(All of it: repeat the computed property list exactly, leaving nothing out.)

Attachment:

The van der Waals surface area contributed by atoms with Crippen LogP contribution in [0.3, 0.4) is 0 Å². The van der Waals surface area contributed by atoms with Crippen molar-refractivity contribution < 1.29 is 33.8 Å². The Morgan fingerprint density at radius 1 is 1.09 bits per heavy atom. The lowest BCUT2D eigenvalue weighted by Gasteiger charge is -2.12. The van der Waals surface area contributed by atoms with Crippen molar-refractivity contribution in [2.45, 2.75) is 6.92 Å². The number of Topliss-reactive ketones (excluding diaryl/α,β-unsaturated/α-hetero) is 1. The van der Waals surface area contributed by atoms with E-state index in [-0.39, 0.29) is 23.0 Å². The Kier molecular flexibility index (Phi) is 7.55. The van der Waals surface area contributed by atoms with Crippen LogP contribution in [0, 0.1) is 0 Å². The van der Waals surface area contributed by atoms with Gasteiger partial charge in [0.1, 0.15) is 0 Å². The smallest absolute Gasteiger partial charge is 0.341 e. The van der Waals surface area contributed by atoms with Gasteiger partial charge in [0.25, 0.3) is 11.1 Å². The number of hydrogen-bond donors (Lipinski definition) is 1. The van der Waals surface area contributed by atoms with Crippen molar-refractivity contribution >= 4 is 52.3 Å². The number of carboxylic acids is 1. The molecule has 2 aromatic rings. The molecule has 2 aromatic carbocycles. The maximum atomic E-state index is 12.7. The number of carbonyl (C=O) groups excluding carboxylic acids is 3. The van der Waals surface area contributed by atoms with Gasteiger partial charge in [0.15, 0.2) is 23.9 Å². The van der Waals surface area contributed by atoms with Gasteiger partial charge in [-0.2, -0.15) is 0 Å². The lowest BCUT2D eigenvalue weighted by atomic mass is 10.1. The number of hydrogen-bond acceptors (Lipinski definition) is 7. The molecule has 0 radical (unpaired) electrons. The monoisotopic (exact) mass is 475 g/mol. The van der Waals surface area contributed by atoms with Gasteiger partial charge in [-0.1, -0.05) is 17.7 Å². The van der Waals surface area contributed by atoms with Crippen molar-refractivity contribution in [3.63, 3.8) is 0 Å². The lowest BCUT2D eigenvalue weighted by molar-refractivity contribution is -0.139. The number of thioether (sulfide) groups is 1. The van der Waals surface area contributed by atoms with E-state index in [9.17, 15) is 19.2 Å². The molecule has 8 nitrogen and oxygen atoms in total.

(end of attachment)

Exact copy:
The van der Waals surface area contributed by atoms with Crippen LogP contribution in [0.3, 0.4) is 0 Å². The van der Waals surface area contributed by atoms with Crippen molar-refractivity contribution < 1.29 is 33.8 Å². The Morgan fingerprint density at radius 1 is 1.09 bits per heavy atom. The lowest BCUT2D eigenvalue weighted by Gasteiger charge is -2.12. The van der Waals surface area contributed by atoms with Crippen molar-refractivity contribution in [2.45, 2.75) is 6.92 Å². The number of Topliss-reactive ketones (excluding diaryl/α,β-unsaturated/α-hetero) is 1. The van der Waals surface area contributed by atoms with E-state index in [-0.39, 0.29) is 23.0 Å². The Kier molecular flexibility index (Phi) is 7.55. The van der Waals surface area contributed by atoms with Crippen LogP contribution in [0, 0.1) is 0 Å². The van der Waals surface area contributed by atoms with Gasteiger partial charge in [0.1, 0.15) is 0 Å². The smallest absolute Gasteiger partial charge is 0.341 e. The van der Waals surface area contributed by atoms with Gasteiger partial charge in [0.25, 0.3) is 11.1 Å². The number of hydrogen-bond donors (Lipinski definition) is 1. The van der Waals surface area contributed by atoms with Crippen molar-refractivity contribution >= 4 is 52.3 Å². The number of carboxylic acids is 1. The molecule has 2 aromatic rings. The molecule has 2 aromatic carbocycles. The maximum atomic E-state index is 12.7. The number of carbonyl (C=O) groups excluding carboxylic acids is 3. The van der Waals surface area contributed by atoms with Gasteiger partial charge in [0.15, 0.2) is 23.9 Å². The van der Waals surface area contributed by atoms with Gasteiger partial charge in [-0.2, -0.15) is 0 Å². The lowest BCUT2D eigenvalue weighted by atomic mass is 10.1. The number of hydrogen-bond acceptors (Lipinski definition) is 7. The molecule has 0 radical (unpaired) electrons. The monoisotopic (exact) mass is 475 g/mol. The van der Waals surface area contributed by atoms with Gasteiger partial charge in [-0.1, -0.05) is 17.7 Å². The van der Waals surface area contributed by atoms with Crippen molar-refractivity contribution in [3.63, 3.8) is 0 Å². The lowest BCUT2D eigenvalue weighted by molar-refractivity contribution is -0.139. The number of thioether (sulfide) groups is 1. The van der Waals surface area contributed by atoms with E-state index in [9.17, 15) is 19.2 Å². The molecule has 8 nitrogen and oxygen atoms in total.